By Meriden Vitale
Riley Humbert likes to work with her hands, from knitting to rock climbing to building the parts she needs for homebrewing beer. Together with her dad, the fourth-year chemical engineering major built a mash tun, where grains steep and become the sugar water containing all the nutrients yeast need to ferment beer.
As Humbert got more into the science of homebrewing, she decided to see if Oregon State University had any research related to beer and discovered the thriving pilot brewery on campus. As part of a thesis class, Humbert reached out to Chris Curtin, assistant professor in the department of food science and technology, to learn more about his research in brewing microbiology; eventually, she joined his lab. She’s now working on her honors thesis with Curtin, looking at how Brettanomyces, a kind of wild yeast, affects the fermentation and flavor of beer.
“Brettanomyces creates interesting flavors described as horse saddle, Band-Aid, and medicinal,” Humbert said. “This research is fitting because I like beers really, really funky.”
In most beers, Saccharomyces is the yeast used for primary fermentation. Lambic and farmhouse styles use Brettanomyces as a secondary fermentation yeast, fermenting sugars that Saccharomyces can’t. In the lab, Humbert and Curtin are using Brettanomyces exclusively to see how it performs as the primary fermentation yeast and how different strains react to different conditions.
“It’s so interesting to learn more about the process and learn more about what changes the fermentation, how something as simple as keeping it in a colder room versus a warmer room can really change the flavors,” she said.
Humbert, who’s responsible for growing the yeast to be used in fermentation, didn’t know exactly how beer was made before she started homebrewing. But figuring out how things work is what drew her to chemical engineering in the first place.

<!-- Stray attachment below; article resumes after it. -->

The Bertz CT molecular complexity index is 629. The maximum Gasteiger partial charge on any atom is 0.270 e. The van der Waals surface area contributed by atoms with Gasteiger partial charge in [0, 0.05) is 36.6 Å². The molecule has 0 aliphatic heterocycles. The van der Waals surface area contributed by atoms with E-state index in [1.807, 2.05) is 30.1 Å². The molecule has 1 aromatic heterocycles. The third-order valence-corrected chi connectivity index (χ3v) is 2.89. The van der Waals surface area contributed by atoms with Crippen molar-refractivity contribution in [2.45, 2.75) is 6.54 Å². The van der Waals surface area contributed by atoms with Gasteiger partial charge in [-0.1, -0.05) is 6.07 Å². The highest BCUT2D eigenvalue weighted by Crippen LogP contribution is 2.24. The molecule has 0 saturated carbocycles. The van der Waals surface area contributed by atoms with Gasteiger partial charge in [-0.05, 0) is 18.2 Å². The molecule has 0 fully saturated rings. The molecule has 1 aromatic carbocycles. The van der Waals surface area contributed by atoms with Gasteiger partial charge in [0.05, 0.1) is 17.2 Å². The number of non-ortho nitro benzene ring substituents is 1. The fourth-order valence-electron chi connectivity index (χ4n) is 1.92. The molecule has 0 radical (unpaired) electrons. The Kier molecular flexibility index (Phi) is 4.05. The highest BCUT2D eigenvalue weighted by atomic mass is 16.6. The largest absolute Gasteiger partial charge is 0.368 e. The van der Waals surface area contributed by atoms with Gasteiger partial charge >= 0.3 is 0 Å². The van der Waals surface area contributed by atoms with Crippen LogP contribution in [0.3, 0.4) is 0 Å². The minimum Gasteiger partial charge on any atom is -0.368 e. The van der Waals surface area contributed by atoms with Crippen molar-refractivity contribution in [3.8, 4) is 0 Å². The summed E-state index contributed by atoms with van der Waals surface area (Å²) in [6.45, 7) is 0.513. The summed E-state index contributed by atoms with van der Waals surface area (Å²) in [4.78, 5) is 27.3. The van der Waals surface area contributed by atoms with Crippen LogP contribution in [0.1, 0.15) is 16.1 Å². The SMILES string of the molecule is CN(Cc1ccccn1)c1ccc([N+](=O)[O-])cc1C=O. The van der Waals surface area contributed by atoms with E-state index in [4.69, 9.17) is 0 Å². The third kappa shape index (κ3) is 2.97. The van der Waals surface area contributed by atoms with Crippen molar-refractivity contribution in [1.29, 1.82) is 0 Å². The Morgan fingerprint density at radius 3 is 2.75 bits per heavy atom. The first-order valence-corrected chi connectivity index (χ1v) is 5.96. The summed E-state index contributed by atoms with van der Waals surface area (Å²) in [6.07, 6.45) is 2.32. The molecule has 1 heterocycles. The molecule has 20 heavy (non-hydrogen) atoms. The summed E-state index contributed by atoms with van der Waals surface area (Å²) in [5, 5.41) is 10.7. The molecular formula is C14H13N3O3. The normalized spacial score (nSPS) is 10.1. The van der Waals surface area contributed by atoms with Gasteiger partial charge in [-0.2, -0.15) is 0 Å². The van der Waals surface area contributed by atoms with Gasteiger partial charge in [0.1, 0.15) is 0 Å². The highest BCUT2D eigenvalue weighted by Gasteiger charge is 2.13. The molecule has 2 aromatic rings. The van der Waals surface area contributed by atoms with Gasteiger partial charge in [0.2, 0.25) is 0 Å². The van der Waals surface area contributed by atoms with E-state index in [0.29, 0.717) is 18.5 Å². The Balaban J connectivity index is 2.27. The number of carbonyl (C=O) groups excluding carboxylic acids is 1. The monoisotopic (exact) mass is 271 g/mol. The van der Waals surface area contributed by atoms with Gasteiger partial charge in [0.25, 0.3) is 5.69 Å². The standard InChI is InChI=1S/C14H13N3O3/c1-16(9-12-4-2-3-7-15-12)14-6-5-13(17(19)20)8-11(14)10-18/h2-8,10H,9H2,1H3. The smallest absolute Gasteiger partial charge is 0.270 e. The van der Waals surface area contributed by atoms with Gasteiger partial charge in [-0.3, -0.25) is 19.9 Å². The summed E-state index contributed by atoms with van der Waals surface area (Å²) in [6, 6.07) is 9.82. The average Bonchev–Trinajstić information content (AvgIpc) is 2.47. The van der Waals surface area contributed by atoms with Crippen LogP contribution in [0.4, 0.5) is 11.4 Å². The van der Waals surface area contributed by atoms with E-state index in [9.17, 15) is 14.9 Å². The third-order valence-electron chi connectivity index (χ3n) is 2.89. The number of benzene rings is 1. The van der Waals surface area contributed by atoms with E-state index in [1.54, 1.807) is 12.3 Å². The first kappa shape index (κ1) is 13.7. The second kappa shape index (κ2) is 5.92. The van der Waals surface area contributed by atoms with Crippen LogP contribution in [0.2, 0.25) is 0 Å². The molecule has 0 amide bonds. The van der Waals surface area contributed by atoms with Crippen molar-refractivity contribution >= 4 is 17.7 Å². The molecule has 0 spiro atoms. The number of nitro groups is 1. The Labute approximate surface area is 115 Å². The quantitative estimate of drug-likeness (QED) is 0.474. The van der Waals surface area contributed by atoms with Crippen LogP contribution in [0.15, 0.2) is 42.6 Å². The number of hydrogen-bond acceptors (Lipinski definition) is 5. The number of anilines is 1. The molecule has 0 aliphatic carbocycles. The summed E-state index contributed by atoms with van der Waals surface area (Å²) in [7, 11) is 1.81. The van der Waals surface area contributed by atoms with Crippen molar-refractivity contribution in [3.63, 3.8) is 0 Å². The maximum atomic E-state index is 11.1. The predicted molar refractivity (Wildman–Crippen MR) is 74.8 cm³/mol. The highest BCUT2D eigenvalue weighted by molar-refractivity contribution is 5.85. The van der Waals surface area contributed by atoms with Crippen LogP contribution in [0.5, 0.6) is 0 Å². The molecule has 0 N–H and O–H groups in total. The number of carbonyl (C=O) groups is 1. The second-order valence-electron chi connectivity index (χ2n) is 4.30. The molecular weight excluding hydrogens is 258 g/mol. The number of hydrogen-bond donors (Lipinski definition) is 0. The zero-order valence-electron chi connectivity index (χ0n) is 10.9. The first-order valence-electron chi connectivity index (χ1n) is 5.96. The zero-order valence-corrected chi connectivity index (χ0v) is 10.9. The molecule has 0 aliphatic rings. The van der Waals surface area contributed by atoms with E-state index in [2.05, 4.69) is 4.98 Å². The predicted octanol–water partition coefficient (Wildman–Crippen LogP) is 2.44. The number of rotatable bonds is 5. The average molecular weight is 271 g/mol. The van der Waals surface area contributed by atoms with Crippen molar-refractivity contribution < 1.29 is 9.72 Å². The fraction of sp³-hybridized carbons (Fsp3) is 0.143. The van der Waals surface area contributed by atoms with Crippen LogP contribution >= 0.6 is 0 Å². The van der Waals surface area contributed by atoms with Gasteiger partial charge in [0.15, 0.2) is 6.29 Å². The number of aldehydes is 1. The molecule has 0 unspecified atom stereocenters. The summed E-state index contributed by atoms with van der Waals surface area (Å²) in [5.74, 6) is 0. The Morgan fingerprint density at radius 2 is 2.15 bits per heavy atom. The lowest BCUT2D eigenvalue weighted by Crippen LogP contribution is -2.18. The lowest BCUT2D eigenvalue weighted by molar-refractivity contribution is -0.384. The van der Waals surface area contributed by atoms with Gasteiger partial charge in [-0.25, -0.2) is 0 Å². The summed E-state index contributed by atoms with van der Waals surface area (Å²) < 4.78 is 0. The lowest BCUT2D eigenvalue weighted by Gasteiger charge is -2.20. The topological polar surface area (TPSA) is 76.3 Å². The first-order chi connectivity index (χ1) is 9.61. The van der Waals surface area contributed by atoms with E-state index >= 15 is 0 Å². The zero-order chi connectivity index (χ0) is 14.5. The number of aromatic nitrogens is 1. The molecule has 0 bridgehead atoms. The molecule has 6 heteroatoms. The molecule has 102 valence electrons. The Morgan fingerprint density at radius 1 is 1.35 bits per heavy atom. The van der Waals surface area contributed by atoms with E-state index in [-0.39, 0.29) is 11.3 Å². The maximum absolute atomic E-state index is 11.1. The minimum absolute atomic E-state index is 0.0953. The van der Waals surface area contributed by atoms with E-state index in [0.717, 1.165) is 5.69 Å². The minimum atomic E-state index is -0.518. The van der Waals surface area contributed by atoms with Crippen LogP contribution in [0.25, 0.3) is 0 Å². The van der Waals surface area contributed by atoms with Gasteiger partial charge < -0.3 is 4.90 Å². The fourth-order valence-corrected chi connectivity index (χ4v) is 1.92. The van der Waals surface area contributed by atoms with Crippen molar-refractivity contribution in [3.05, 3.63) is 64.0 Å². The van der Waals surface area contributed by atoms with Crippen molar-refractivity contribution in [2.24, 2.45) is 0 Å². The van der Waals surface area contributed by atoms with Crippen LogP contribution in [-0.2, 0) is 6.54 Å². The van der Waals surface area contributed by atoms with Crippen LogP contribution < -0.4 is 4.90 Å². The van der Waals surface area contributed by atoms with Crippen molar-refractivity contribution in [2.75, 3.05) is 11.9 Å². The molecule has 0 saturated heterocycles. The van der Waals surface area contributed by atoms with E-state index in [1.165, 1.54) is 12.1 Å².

“Riley has really embraced the opportunity to get involved in research, displaying innate curiosity and a tremendous commitment to all aspects of the process,” Curtin said. “Her project with Brettanomyces requires strong attention to detail, and lots of sampling — and smelling! — at inconvenient times. Riley’s hard work is helping bring this research to fruition.”
Humbert added, “I like the puzzle aspect of it — finding all the unknowns and solving a puzzle. Chemical engineering felt like a nice mix of problem-solving and chemistry.”
Before getting her brew on, Humbert first got involved with research thanks to the Pete and Rosalie Johnson Internship Program. During the summer of her first year, the program connected her with Jun Jiao at Portland State University, where she studied nanoparticles meant to reduce toxic compounds—such as trichloroethylene, a harmful waste product of industrial processes — in groundwater.
Thanks to Oregon State’s URSA Engage program, Humbert then had the opportunity to look at this same problem from a biological perspective during her second year. In the lab of Lewis Semprini, distinguished professor of environmental engineering, she researched the use of gel beads containing organic compounds as a means of reducing waste products in groundwater.
In addition to research, the Society of Women Engineers has been a huge part of Humbert’s college experience. Beginning in the SWE mentorship program, Humbert started going to general body meetings, building relationships with others that helped her navigate her engineering classes. She served as mentorship program coordinator her second year and vice president her third year. During that time, she worked with other members to pilot an engineering-specific curriculum for Beaver Hangouts, which partners with K-12 classrooms to help kids learn about a variety of postsecondary options through the use of technology.
“SWE created this community in engineering of women who all want to help each other out and see each other succeed,” she said. “That makes this big engineering world a lot smaller and a lot more personal.”
From studying water purification methods to growing yeast for beer fermentation, Humbert says, her experiences at Oregon State have helped her develop a wide variety of skills.
“I have done so many things here that high school Riley would have thought were not possible,” she said. “I wasn’t even sure if I was going to be able to finish a chemical engineering degree, and now I’m in my senior year. I’ve learned I can do difficult things. They might be challenging, but not impossible.”